Mosquito’s Point Of View”: Student’s Research
Documents History Of Autograph-Collecting In U.Va. Exhibit
March 13, 2003--
Everyone knows that autograph hounds can be a nuisance: Movie
stars and other celebrities tell us so all the time. But what does
the world look like to the dedicated autograph hunter?
Adams, a Uni-ver-sity of Virginia history honors-major, culled through
hundreds of letters, documents and collectors’ memorabilia
in a U.Va. archive to mount a detailed educational exhibition presenting
the sometimes bizarre history of autograph-collecting. The exhibit,
“The Lives of the Autograph Collectors,” is on display
in the Rotunda Dome Room from 9 a.m. to 4:45 p.m. daily through
have been collecting celebrity autographs for centuries,”
said Adams, who is writing a thesis on early American history. “Washington
Irving referred to autograph collectors as the mosquitoes of literature.
I wanted to tell the story from the mosquito’s point of view.”
addition to inscribed books, autograph albums and photographs, the
exhibit shows signed menus, playing cards, envelopes, and even postage
stamps, as well as several questionably authentic autographs of
politicians and some humorous examples of solicitation and rejection
autographs themselves, some from famous names, come in many forms.
Musicians sometimes add a bar or two of music to their autographs;
an artist or cartoonist may add a drawing.
put together the exhibit by poring through the extensive manuscript
collections of U.Va.’s Rare Book School, an institute for
the study of the history of printing which sponsors student-curated
exhibits. Much of the material on display was donated by manuscript
dealers who found it of little value. But Adams’s digging
and historical research “reveals a great deal about the philosophy
of autograph collecting,” said professor Terry Belanger, who
teaches the history of books and printing.
collecting has changed over time, said Adams. The phenomenon may
have had its start when 16th century German students kept albums
of correspondence as they traveled. By the late 18th century in
Europe, collecting letters of famous persons had become a popular
leisure activity. Until the 20th century, the primary targets of
autograph seekers tended to be literary, political and religious
coming of motion pictures, radio and television shifted the focus
to popular culture, and autograph hounds began to hunt stars down
for their signatures. Celebrities responded to the increased demand
for their autographs by turning such requests over to their staffs.
exhibition shows a 1940 form letter from Mickey Rooney to a fan.
“Thanks for taking the time to write,” he wrote on Metro-Goldwyn-Mayer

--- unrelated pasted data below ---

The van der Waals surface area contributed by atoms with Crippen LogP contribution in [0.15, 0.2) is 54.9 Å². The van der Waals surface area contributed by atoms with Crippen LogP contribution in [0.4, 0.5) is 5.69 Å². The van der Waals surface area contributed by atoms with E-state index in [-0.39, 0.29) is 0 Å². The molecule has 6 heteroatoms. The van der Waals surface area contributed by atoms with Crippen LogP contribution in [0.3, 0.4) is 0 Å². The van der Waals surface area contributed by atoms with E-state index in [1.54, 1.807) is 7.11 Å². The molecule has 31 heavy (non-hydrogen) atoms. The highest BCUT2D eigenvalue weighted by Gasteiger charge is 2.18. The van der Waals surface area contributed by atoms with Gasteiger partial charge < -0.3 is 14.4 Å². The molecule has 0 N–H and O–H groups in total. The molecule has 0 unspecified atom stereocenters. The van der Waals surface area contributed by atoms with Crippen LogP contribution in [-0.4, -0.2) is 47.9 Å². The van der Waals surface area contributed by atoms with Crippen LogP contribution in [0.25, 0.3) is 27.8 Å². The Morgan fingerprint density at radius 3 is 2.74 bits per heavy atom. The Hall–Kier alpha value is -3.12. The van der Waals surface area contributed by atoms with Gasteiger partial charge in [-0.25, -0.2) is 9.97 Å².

stationery. “My newest assignment is ‘A Yank at Eton,’
in which Freddie Bartholomew and I are together again. It’s
lots of fun –- I hope you will like it too.”
to it in the exhibition is a similar letter to a fan, on identical
stationery, from Myrna Loy.
signatures don’t always match each other, Adams found. The
exhibition shows four signatures -– all different -–
in responses to requests for autographs from Sen. Edward M. Kennedy’s
also found several examples showing that sometimes autograph hounds
strike out completely. In 1917, a Japanese diplomat responded to
an American autograph-seeker: “As regards your writing to
His Majesty, the Emperor, I would rather refrain from advising you
to do so.”
1885, a secretary to Edward, Prince of Wales, wrote this response:
“Owing to the large number of applications of a similar nature
which he is in the habit of receiving, he has found it necessary
to lay down a rule by which he is precluded from granting his autograph
unless he has the pleasure of being acquainted with the person applying
the other hand, the exhibition demonstrates that some autograph
collectors make out very well. In the early 1970s, a Brooklyn grammar-school
teacher, Father Robert F. Milde wrote to dozens of prominent figures
asking for advice for students in his graduating class and received
signed replies from the Pope, President Richard Nixon, Nelson Rockefeller,
George McGovern and many other well-known figures. Hubert Humphrey’s
advice to the graduating class was: “Find your goal. Set the
course. And remember that it takes hard work and perseverance to
term “autograph hound” is fairly recent, Adams found.
The first known use of it is in a 1933 pulp detective fiction magazine
called “Black Mask,” on display with various autograph
collectors’ magazines and even several types of stuffed “hounds”
for school-children’s classmate signatures.
exhibit’s introduction and several images are on the U.Va.
Rare Book School Web site at www.rarebookschool.org.
Bob Brickhouse, (434) 924-6856